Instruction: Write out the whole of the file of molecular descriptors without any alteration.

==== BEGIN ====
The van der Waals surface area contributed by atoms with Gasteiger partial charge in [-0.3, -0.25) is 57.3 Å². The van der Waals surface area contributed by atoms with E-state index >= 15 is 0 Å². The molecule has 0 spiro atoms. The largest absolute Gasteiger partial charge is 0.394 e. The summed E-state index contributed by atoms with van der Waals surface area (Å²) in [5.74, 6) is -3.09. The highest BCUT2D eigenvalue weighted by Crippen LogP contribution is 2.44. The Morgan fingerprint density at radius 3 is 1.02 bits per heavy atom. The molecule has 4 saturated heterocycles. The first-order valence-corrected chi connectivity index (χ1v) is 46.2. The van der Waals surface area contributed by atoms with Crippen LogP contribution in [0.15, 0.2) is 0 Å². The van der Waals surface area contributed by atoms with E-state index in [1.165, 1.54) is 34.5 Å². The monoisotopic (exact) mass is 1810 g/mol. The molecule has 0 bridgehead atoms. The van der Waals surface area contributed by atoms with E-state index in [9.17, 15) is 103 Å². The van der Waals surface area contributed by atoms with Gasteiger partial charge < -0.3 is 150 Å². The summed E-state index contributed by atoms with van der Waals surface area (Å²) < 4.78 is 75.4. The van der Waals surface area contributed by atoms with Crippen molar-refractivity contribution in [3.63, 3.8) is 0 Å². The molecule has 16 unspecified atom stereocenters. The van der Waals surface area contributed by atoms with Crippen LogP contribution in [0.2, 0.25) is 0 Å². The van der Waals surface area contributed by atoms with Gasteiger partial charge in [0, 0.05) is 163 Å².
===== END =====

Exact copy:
The van der Waals surface area contributed by atoms with Gasteiger partial charge in [-0.3, -0.25) is 57.3 Å². The van der Waals surface area contributed by atoms with E-state index >= 15 is 0 Å². The molecule has 0 spiro atoms. The largest absolute Gasteiger partial charge is 0.394 e. The summed E-state index contributed by atoms with van der Waals surface area (Å²) in [5.74, 6) is -3.09. The highest BCUT2D eigenvalue weighted by Crippen LogP contribution is 2.44. The Morgan fingerprint density at radius 3 is 1.02 bits per heavy atom. The molecule has 4 saturated heterocycles. The first-order valence-corrected chi connectivity index (χ1v) is 46.2. The van der Waals surface area contributed by atoms with Crippen LogP contribution in [0.15, 0.2) is 0 Å². The van der Waals surface area contributed by atoms with E-state index in [1.165, 1.54) is 34.5 Å². The monoisotopic (exact) mass is 1810 g/mol. The molecule has 0 bridgehead atoms. The van der Waals surface area contributed by atoms with E-state index in [9.17, 15) is 103 Å². The van der Waals surface area contributed by atoms with Gasteiger partial charge < -0.3 is 150 Å². The summed E-state index contributed by atoms with van der Waals surface area (Å²) < 4.78 is 75.4. The van der Waals surface area contributed by atoms with Crippen molar-refractivity contribution in [3.63, 3.8) is 0 Å². The molecule has 16 unspecified atom stereocenters. The van der Waals surface area contributed by atoms with Crippen LogP contribution in [0.2, 0.25) is 0 Å². The van der Waals surface area contributed by atoms with Gasteiger partial charge in [0, 0.05) is 163 Å².